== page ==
A Study In The Language And Nature Of Temptation
It may well be argued that the language of the wilderness temptations implies there was physical movement going on, e.g. the tempter came to Jesus and led Him away. We now consider how such language is relevant to our evil desires inside our mind.
“And when the tempter came to Him...”
The records of the temptations of our Lord seem to indicate that the ‘devil’ which tempted Him was His internal nature rather than an external tempter. However, some have found problems with this view - not least because the tempter is described as “coming to” Jesus and leading Him. The purpose of this study is to show that temptation and desire are often described in terms of physical movement, thus enabling us to analyze them in a way which is easier to visualize than to describe them in purely abstract terms.
We know that our Lord “was tempted in every point like as we are” (Heb. 4:15); and “every man is tempted when he is drawn away of his own lusts (desires) and enticed” (James 1:14). For Jesus to be tempted like us, He had to go through the same process of temptation as we do. So to some extent He also was “drawn away” by the evil desires - the ‘devil’ - which He had within Him. This would explain why the devil is described as taking Jesus into Jerusalem and into a mountain; this “taking” is the same as being “drawn away” in James 1. This association of our evil desires with the idea of physical movement is picked up frequently in the New Testament. “Lead us not into temptation” (Mt. 6:13) is a case in point. We are led by our evil desires, as Jesus was to a small extent in the wilderness; and yet God is expressed here as ultimately in control of these things. He is greater than our evil desires, and is able to stop them leading us, to “keep us from falling” (note the connection of temptation and physical movement again). The world generally makes no resistance to being led by the devil - thus “silly women” are “led captive...led away with divers lusts...led away with the error of the wicked” (2 Tim. 3: 6; 2 Pet. 3:17). Jesus was not led by the devil - His lusts which He shared with us - as much as these people. But nevertheless, the same basic idea of sin leading us in order to tempt us was true of Him. The Greek word translated “taketh” in Matthew 4 in relation to Jesus being taken by the devil is used both figuratively and literally (Strong). The following examples show its figurative use:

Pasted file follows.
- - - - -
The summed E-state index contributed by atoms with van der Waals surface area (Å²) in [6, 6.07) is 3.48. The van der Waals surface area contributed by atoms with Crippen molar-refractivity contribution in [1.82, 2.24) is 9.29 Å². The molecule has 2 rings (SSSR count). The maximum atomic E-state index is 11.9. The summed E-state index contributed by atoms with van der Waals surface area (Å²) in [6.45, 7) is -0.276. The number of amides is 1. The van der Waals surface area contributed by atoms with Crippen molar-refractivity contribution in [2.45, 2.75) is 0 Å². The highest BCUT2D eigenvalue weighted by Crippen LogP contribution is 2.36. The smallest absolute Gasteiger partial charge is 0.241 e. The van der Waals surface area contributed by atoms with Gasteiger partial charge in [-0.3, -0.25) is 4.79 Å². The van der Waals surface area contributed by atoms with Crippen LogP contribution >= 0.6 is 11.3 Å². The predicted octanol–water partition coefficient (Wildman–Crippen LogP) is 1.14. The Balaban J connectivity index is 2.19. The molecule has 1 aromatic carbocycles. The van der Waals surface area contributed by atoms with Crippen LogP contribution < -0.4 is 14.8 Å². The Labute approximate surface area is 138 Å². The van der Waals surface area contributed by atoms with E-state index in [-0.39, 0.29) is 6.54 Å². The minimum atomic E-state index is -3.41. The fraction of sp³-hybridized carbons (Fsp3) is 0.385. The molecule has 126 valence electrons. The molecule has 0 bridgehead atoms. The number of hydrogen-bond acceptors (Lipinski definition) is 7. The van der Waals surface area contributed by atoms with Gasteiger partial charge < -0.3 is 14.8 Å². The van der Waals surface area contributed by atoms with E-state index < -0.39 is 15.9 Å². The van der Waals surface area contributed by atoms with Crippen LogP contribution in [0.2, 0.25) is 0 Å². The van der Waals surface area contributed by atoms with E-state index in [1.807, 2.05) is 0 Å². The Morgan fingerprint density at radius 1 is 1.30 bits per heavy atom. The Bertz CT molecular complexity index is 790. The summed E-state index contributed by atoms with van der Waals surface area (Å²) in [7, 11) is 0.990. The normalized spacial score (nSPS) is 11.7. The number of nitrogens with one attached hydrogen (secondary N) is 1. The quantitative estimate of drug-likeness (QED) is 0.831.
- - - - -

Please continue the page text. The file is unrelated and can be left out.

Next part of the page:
“..customs they have received to hold” (Mk. 7:4)
“His own received Him not” (Jn. 1:11)
“Ye have received Christ” (Col. 2:6)